Will you be a postcard, or will you be a work of art? So asked the great punk-rock songwriter Frankie Stubbs (he of Leatherface infamy) back in 1993. It’s a brilliant one-liner on an album that’s chock full of ‘em. In fact, it’s a question that I’ve been haunted by ever since Stubbs first asked it of me over headphones, back in the long hot summer of 1997.
I sense a bit of further explanation is in order; first off, please forgive me for not dropping in around here very much in the last couple of weeks. My excuse is a noble one: I’m trying to figure out what to do with the rest of my life. You’ve got to admit that it’s a bit better than “the dog ate my blog-work”, but I do understand that it’s a bit vague. Believe me, I understand, so let’s try to hammer it down a bit, shall we?
A couple of weeks ago, I mentioned in this post that I was contemplating returning to school in the fall. The reasons I cited there remain valid: I’m tired of being paper-unqualified for jobs that I firmly believe would be within my capacities right this very minute. I hate the idea of spending the rest of my life bouncing from one retail job to another, constantly trying to stay two steps ahead of someone else’s Chapter Eleven. Whether it’s fair or not, you need your diploma to flash in order to enter the cool kids club in this case. I’m settled on getting my bachelors degree at long last; five minutes thought about doing some job I hate for the next forty years with no real light at the end of the tunnel is frankly enough to quell any arguments about it.
With that settled, the next two questions become a bit more difficult: where, and for what? When I was in college in my twenties, I was majoring in the very generic “writing arts”. Given that the question of what one can do with a B.A. in English has been raised by folks who can carry a tune far better than I, I’ve got to admit that I’m a bit at a loss for an answer. I am certain that my future lies with language and the written word; it’s the one thing I’ve always been completely confident about and at home with. That’s not to suggest that there isn’t more I can learn about writing; there is always more to learn. Still, I think that if I’m going to take on the burden of furthering my education, I’d like it to have a sharper focus than before.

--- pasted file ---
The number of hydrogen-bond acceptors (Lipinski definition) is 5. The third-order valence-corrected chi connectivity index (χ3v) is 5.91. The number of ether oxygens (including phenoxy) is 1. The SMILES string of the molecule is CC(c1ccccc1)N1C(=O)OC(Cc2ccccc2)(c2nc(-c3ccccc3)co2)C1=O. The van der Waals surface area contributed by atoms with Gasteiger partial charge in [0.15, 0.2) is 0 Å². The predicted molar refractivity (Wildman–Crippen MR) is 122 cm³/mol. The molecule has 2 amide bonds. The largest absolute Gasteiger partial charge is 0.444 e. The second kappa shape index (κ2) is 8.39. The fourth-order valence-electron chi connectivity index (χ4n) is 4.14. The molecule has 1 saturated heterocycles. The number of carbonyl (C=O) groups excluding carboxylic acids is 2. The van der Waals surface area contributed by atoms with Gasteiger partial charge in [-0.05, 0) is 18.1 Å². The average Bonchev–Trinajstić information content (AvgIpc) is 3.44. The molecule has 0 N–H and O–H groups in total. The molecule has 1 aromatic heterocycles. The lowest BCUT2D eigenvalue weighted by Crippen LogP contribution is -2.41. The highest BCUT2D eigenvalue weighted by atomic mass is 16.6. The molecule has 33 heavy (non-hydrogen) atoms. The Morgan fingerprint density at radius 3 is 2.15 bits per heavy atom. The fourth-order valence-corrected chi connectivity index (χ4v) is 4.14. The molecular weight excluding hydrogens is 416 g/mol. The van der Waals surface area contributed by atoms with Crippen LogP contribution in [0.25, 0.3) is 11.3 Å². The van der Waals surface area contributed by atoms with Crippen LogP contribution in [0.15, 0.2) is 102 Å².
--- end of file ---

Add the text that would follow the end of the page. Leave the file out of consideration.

So far, the closest fits for more specific majors I can seem to find are journalism and editing. Neither one is a precise match: speaking of Journalism, I’m much more of an op-ed guy than a “just the facts, ma’am” article writer; more critic-at-large than Jimmy Olsen. It seems to me that opinion-based writing falls under the journalism umbrella, but it also seems to me that I’d be spending a lot of time learning things I don’t intend to pursue. Editing has always attracted me to some extent; I’m the kind of asshole who always notices the wrong use of “you’re” vs. “your” and things of that nature, but I feel like I need a little more creativity to be a part of whatever it is I end up being paid to do with words. I keep looking at classes and programs, but have yet to stumble across the right one. Here’s hoping that tomorrow might bring a good fit to my attention, whenever tomorrow happens to be that I still haven’t found it.